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I’d Rather Be Woke

I would Rather Be Woke

Dan Berry – February 14, 2023

As a follower of Jesus who is learning how to truly love all of my neighbors — not just the ones that are like me — sometimes I wonder why there is so much opposition from others who claim to follow Him.  As much as I try to avoid misinformed commentary, it seems that I can’t seem to get away from it.

The other day I heard a news reporter refer to woke people as morons!  Sadly, such references to the word ‘woke’ are demeaning and weaponized to intentionally oppress people like me who have chosen to acknowledge and resist systemic injustice.

A simple definition of ‘woke’ is:

the quality of being alert to and concerned about social injustice and discrimination.

Just recently, I posted to be woke means:

To be awakened to the needs of others. To be well informed, thoughtful, compassionate, humble and kind — eager to make the world a better place for all people.

One of the comments I received in response to my post  was that this person preferred to be “awake in the Lord” and that my definition was misguided!  I know this mindset all too well (as I was once there myself)! His thought was that we only need to worry about people’s salvation and we don’t need to concern ourselves with all the other stuff that they may be going through.  In some people’s minds, being woke has become a political ideology that is poisoning our country and is going to take it down.

I am amazed at and disturbed by the number of people who want to weaponize and even demonize the term ‘woke’ without even taking the time to learn where it came from and what it actually means.*  

I  am reminded…

When Jesus walked with us, He was asked about what was the most important commandment.  His response was that the first commandment was that we love the Lord God with all your heart, soul and strength. But He didn’t stop there.  He went on to say that the second commandment, which was equally as important as the first, was to love your neighbor as yourself, and that all the other laws hung on these two.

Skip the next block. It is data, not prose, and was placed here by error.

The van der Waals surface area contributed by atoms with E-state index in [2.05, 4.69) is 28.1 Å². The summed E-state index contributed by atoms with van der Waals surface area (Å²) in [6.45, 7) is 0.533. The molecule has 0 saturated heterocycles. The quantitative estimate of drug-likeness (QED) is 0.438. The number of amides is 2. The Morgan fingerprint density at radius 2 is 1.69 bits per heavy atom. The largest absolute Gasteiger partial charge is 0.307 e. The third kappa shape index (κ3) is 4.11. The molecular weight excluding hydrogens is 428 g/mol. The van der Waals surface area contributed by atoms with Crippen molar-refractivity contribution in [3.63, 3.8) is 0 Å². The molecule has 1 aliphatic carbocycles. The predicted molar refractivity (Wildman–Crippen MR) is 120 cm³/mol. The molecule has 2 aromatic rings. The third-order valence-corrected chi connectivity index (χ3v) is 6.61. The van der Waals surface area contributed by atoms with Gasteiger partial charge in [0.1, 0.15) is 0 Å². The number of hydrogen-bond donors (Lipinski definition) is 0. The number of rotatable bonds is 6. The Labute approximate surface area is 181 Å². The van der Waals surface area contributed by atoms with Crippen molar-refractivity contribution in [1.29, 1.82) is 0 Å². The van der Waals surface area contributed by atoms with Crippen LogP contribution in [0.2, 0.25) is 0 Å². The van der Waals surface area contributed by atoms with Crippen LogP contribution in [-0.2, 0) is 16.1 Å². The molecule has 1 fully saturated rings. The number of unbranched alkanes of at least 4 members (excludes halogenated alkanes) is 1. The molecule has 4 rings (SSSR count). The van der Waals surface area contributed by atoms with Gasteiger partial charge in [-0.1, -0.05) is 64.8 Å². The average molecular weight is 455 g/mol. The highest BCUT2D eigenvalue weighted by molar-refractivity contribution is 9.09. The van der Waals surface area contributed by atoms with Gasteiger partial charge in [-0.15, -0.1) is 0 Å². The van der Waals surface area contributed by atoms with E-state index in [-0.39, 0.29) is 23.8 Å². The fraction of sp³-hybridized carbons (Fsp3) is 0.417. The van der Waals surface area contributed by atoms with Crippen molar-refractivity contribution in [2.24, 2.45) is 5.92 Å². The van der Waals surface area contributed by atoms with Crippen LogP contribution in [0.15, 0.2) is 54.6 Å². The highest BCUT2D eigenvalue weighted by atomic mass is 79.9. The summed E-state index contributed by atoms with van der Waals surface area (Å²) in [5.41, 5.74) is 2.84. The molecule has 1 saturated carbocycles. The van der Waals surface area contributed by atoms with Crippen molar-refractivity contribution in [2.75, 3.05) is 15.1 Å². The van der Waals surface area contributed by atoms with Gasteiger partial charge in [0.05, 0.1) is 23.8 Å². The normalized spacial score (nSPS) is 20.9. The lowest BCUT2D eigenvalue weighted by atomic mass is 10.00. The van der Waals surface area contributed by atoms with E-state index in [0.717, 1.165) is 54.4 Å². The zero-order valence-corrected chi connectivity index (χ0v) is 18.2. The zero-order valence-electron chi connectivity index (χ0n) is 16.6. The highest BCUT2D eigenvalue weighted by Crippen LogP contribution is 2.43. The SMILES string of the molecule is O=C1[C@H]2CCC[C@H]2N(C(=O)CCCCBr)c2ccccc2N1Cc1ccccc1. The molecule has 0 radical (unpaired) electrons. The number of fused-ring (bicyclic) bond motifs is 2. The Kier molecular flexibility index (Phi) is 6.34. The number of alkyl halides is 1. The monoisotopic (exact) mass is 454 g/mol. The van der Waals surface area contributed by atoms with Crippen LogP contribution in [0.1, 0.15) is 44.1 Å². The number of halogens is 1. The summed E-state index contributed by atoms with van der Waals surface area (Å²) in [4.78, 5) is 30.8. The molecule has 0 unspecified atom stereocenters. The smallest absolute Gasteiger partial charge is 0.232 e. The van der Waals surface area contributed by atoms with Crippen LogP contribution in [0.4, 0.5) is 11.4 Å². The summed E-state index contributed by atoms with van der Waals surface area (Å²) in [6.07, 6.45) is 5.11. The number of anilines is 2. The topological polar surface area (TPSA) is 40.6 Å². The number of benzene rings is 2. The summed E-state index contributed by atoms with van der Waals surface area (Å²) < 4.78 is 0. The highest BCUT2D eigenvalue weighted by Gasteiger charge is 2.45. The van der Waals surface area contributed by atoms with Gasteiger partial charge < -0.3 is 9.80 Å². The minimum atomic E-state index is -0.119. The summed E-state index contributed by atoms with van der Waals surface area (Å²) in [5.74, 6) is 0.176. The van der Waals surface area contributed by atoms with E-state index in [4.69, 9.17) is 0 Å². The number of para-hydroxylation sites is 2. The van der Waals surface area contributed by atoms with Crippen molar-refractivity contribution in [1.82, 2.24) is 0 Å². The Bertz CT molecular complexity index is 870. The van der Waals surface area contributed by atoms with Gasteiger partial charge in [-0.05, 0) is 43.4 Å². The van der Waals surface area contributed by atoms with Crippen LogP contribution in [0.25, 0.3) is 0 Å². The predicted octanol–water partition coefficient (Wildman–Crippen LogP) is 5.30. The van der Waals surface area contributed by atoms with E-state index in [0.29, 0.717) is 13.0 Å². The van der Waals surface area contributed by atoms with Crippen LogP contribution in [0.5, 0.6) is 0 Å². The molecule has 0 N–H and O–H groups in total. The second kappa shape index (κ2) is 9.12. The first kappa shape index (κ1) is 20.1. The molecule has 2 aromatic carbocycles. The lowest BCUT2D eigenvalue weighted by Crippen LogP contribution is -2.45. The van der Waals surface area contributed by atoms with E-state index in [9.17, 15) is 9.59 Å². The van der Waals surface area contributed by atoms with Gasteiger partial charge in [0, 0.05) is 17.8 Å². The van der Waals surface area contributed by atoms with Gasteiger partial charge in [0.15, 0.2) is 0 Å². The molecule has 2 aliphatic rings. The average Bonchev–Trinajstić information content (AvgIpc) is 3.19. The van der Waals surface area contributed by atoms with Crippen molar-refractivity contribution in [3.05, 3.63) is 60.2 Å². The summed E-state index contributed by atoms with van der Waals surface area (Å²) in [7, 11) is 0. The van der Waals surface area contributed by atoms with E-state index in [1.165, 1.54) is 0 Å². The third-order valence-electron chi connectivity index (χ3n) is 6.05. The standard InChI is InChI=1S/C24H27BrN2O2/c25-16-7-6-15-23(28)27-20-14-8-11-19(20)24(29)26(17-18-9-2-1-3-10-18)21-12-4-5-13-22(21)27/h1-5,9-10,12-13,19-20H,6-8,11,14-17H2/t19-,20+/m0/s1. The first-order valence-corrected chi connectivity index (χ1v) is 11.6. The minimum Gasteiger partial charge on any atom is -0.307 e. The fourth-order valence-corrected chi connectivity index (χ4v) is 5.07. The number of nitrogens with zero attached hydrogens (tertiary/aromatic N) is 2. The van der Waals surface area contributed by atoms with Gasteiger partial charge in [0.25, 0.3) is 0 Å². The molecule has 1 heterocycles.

Could it be that as followers of Jesus, our ability to fulfill the first commandment is directly linked to us following the second? 

To say that you love someone and not be concerned about the systemic and structural injustices that impact their lives is disingenuous.  As quoted in the What LIES Between Us study guide,

To show compassion for an individual without showing concern for the structures of society that make him an object of compassion is to be sentimental rather than loving.

William Sloane Coffin


What if we can’t fulfill the first commandment until we have begun to LIVE in the second. Given the commandment to love your neighbor as yourself, I would rather be woke! 

*Origins of the contemporary use of “woke”

The word “woke” originated in the African American community as a slang term that meant being aware of social justice issues and standing up against systemic oppression. It gained widespread recognition and usage in the wake of the Black Lives Matter movement and became a popular hashtag on social media. However, in recent years, the term has been hi-jacked and weaponized by a politically and socially conservative conglomerate, who uses it to criticize those who support progressive social and political causes, such as LGBTQ+ rights, reproductive rights, and racial justice. They often use “woke” as a pejorative term to dismiss people and ideas that they disagree with, which is a distortion of the original meaning of the term. The use of “woke” in this context highlights the ongoing cultural and political divisions in society.

The word woke originated in the African American community as a slang term that meant being aware of social justice issues
Sourse: FPD Images

Dan Berry is the author of Navigating Diversity In Our Most Segregated Hour, a Certified Instructor for the What LIES Between Us and Confronting Whiteness courses, and advises individuals and organizations on how to take first steps toward racial healing through Bridge Building Solutions.

He has pastored for forty years in Iowa.  After pastoring in predominantly white spaces for several years, he began to realize the need to bring about racial healing in the body of Christ. For the last 30 years he has worked to bridge ethnic and cultural divides, a work that has led him into confronting the churches complicity in upholding systems of racism.

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